because the need to keep paying benefits to current retirees will
remain a drag on the system for decades to come.
Cheney and Lieberman tangled passionately on defense, with Cheney
saying the military is in decline and Lieberman responding that it is
still the best in the world and that it is "not right . . . to run
them down" for partisan purposes.
The irony of that exchange is that Lieberman is in some ways closer to
Texas Gov. Bush's stance on defense than is Cheney. As a member of the
Senate Armed Services Committee, Lieberman long has been one of the
leading congressional advocates of "military transformation";
that is, changing the U.S. military so that it can better deal with
the new challenges of the 21st century.
Early in the presidential campaign, Bush staked out a position
supporting military transformation, saying among other things that the
way to change the military is to skip a generation of technology and
start developing newer, better weaponry.
So when Cheney appears to want a return to the military of the Persian
Gulf War era, he is calling for something that no one in the military
is advocating. The Joint Chiefs of Staff testified last week that
current tactical readiness is good, but that more spending is needed
to develop the military of tomorrow.
At the same time, when Lieberman said that Bush's call for skipping a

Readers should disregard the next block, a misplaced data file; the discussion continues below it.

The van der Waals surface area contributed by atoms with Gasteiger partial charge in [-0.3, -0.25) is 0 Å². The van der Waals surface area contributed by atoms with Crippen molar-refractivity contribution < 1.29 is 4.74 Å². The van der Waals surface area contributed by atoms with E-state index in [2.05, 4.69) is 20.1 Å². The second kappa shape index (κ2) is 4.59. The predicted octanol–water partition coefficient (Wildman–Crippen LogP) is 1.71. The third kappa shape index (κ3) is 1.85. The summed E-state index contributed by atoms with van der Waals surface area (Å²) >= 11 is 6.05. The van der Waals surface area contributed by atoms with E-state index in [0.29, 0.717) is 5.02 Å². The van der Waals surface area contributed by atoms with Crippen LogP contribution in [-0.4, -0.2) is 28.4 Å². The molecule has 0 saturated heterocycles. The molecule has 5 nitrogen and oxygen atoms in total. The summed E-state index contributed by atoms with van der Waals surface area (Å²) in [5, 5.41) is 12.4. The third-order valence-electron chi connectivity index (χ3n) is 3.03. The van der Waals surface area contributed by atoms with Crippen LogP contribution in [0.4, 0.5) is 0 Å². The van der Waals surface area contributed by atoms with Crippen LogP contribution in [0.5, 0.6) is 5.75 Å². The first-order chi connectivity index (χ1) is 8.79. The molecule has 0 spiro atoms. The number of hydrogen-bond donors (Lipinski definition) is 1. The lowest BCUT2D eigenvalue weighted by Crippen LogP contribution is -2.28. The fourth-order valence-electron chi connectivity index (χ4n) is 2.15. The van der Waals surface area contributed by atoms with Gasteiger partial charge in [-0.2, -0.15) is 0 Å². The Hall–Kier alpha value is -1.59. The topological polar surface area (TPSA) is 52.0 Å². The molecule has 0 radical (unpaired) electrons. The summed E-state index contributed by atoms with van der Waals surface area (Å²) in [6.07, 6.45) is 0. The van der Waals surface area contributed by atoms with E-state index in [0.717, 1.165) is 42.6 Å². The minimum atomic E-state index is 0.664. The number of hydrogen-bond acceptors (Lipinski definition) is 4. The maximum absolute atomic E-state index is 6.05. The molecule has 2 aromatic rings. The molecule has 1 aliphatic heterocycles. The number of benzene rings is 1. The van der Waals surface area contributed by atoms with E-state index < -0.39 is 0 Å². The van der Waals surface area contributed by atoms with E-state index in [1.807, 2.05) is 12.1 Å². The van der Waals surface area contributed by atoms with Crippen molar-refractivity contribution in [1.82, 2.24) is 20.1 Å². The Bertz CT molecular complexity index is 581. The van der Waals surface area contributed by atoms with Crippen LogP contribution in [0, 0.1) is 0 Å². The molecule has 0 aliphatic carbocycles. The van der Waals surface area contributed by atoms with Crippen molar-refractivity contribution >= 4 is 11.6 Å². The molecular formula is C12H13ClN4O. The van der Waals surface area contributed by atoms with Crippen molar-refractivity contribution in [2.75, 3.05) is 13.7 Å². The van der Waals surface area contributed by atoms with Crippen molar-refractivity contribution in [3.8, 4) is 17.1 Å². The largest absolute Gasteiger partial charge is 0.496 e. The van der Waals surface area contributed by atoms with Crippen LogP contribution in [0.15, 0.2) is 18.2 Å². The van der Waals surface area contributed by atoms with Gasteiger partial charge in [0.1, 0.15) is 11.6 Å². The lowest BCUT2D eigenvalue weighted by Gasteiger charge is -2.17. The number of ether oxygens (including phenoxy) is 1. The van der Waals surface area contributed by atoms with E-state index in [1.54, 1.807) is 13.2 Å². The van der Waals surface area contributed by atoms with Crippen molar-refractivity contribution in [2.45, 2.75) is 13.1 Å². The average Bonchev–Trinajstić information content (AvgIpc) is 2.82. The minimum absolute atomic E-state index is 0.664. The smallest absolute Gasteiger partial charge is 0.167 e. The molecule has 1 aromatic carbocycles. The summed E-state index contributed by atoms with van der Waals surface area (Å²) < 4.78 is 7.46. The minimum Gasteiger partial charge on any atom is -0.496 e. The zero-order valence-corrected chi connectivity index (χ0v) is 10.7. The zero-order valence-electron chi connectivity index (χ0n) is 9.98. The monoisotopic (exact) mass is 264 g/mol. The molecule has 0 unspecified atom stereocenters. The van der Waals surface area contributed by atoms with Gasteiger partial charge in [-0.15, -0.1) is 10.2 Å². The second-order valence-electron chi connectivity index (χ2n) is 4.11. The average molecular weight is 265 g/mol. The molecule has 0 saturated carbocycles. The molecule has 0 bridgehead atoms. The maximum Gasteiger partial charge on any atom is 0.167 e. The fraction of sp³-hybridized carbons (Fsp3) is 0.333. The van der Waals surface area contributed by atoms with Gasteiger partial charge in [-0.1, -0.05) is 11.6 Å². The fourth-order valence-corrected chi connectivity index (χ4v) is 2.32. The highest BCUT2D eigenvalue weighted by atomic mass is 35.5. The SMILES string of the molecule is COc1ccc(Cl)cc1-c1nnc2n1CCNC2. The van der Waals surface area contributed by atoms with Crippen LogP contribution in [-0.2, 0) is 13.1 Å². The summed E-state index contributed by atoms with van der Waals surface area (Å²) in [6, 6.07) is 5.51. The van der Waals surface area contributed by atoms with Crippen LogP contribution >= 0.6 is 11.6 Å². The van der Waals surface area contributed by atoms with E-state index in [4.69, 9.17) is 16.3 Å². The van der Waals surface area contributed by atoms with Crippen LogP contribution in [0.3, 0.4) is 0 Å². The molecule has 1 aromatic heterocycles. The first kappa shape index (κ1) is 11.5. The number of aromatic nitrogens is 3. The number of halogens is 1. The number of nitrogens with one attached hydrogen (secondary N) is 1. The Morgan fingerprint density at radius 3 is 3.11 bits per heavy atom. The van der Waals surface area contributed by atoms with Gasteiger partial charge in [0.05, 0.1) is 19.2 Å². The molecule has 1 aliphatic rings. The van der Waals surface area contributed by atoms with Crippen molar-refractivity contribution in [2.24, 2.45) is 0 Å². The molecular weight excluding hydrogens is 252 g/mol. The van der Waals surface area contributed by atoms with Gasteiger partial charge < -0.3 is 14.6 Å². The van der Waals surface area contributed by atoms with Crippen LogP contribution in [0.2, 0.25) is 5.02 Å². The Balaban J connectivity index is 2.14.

generation of technology would "cripple our readiness," he was
essentially criticizing the transformation view that he himself has
advocated in the past.
In the discussion on oil, Cheney said there had been no new refineries
in 10 years, suggesting this was a Clinton-Gore problem. But it would
have been more accurate to say there have been no new refineries in 25
years, including during President George Bush's
administration. Moreover, according to the Energy Information
Administration, refinery capacity declined from 1981 to 1993, but
since then has risen slightly, though it is still lower than in 1981.
Cheney also said that "stay-at-home moms" get no tax relief
from Gore's package of targeted tax cuts. But Gore does offer a
relatively small carrot: a $500 tax credit if a parent stays at home
with a baby under the age of 12 months.
Both men made claims on education that sound contradictory, but each
was right, depending on the data set. Cheney said, "There's been
no progress on reading scores in the last eight years, almost no
progress on math." That's correct, based on the result of the
National Assessment of Educational Progress. In fact, they've been
stagnant for 20 years, not just recently.
Lieberman responded, "Average testing scores are up." Average
math scores on the Scholastic Assessment Test, taken by college-bound
seniors, just recorded a gain but verbal scores have been level for
five years in a row.
Cheney, however, overstated the difference in academic performance
between whites and minorities when he said it "is as big as it's
ever been." There has been some improvement since the 1970s, but
not in the past decade.
Staff writer Thomas E. Ricks contributed to this report.
Copyright 2000 The Washington Post